Mar 9, 2014
Egypt Has a New President, White House Is ‘Deeply Concerned’ Over Coup
Posted on Jul 4, 2013
Adli Mansour, the chief justice of Egypt’s Supreme Constitutional Court, was sworn in on television Thursday as Egypt’s new president while his deposed predecessor, Mohamed Morsi, and dozens of Morsi’s top lieutenants were taken into custody.
Morsi, who was elected president only a year ago, had the difficult task of negotiating a population in open rebellion and military leaders who appeared keen to have their way. Critics, including thousands of protesters in Cairo’s Tahrir Square, accused Morsi of trying to turn Egypt into a theocracy and failing to stabilize the country’s economy. The military, which carried out a coup just hours before naming Mansour interim president, said Morsi had defied the “national consensus.”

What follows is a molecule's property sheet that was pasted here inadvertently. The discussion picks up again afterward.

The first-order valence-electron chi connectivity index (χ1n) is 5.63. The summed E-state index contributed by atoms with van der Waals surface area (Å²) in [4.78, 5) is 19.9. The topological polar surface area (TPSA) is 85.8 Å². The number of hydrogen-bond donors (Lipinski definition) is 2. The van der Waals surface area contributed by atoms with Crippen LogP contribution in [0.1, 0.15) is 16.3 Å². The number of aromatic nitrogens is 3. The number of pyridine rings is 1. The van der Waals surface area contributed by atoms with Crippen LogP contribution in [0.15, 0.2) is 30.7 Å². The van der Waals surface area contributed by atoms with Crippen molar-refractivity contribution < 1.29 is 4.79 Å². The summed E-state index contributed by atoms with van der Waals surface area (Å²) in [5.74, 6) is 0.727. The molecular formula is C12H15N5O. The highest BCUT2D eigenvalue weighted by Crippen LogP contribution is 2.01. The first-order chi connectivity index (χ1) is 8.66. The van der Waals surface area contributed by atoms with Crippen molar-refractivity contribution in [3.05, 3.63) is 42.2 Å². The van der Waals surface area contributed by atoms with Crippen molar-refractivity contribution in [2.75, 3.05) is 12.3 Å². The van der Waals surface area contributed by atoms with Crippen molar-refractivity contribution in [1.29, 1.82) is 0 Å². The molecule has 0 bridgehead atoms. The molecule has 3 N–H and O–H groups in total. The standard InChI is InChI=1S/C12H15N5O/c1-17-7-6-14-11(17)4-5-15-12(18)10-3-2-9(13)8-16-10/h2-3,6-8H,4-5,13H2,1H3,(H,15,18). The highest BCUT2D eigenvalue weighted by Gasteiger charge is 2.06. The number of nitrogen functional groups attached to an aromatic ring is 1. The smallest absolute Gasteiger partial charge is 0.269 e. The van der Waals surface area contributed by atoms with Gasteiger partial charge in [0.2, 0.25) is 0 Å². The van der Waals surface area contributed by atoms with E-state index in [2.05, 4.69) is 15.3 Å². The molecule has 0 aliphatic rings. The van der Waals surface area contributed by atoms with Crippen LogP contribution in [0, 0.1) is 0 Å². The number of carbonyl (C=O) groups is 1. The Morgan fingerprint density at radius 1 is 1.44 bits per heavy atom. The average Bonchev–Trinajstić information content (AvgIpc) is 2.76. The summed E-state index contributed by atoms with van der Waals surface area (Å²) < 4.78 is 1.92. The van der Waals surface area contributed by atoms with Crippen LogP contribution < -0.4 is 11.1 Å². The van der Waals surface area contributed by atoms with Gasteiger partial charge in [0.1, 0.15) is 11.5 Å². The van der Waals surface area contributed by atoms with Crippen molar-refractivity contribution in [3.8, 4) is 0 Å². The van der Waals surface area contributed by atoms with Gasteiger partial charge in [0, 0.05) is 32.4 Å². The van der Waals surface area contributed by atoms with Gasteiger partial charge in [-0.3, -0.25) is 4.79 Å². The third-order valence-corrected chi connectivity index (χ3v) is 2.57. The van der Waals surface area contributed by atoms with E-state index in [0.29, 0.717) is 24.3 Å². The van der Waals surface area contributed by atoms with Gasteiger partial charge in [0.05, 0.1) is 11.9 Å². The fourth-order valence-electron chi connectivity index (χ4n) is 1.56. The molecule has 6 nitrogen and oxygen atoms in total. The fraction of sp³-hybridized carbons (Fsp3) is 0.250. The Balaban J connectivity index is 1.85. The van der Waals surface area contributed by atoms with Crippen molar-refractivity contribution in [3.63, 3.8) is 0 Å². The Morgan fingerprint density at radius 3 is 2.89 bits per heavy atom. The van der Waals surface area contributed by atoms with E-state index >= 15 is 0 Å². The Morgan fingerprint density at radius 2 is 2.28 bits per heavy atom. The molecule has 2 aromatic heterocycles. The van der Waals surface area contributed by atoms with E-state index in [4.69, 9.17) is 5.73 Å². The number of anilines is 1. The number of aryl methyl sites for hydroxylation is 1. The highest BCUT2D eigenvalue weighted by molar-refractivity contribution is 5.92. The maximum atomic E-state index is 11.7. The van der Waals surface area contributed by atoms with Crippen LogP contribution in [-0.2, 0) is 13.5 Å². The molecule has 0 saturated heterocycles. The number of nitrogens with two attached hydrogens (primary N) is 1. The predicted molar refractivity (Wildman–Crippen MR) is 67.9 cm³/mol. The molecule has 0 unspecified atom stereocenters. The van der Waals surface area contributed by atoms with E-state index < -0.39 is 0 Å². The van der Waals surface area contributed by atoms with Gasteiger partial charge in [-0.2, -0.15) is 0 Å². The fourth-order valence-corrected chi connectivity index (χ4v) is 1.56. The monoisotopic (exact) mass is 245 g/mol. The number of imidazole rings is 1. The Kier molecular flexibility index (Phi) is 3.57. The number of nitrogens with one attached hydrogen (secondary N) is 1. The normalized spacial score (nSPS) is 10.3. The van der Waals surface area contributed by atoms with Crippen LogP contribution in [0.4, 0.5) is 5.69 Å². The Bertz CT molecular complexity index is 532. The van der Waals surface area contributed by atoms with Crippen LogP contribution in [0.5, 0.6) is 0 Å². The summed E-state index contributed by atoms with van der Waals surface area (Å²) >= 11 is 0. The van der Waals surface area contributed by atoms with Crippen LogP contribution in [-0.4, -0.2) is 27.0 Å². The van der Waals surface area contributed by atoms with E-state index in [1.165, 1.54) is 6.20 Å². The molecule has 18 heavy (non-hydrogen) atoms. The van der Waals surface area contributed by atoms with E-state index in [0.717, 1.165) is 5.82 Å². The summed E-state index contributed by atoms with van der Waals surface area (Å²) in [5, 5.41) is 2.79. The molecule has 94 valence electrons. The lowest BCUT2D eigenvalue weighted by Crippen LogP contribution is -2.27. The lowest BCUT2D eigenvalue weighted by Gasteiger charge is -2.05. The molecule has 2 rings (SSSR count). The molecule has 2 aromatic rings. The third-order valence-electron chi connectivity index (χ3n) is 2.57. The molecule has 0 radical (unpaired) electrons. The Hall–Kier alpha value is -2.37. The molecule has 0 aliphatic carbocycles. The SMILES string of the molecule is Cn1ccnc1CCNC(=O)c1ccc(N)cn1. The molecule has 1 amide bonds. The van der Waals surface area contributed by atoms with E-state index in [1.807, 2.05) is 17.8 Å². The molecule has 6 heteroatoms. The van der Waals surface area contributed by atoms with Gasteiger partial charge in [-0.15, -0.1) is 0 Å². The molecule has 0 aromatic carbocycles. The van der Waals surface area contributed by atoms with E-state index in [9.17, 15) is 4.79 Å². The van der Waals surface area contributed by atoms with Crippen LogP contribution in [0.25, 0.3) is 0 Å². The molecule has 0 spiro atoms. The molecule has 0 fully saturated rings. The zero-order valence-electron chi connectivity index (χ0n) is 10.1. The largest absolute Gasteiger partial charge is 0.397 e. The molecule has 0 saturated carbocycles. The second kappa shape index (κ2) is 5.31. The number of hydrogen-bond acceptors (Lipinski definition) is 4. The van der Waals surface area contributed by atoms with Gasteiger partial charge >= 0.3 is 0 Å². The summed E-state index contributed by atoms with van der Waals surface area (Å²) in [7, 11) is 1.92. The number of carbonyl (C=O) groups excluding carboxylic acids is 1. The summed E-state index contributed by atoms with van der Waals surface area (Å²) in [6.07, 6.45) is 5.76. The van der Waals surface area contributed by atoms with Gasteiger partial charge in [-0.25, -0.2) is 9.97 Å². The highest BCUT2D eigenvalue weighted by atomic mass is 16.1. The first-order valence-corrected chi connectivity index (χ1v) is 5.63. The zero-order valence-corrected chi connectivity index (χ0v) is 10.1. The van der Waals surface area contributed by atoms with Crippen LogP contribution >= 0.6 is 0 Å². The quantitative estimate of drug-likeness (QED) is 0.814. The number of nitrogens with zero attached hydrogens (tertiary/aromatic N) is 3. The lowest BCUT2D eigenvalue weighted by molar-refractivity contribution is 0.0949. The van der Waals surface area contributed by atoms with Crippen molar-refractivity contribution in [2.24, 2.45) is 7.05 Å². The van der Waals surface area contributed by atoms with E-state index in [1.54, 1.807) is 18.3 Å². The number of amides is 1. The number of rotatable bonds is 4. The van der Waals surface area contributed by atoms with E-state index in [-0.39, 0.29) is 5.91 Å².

The New York Times reports that Morsi and other leaders of the Muslim Brotherhood have been detained:
President Obama said, “We are deeply concerned by the decision of the Egyptian Armed Forces to remove President Morsi and suspend the Egyptian Constitution.” The United States is in a tough spot, as it could be said that Washington helped bankroll the coup, albeit indirectly, with its $1.3 billion in annual military aid to Egypt.
Another president located much closer to Cairo had an altogether different point of view, reports the Times:
—Posted by Peter Z. Scheer
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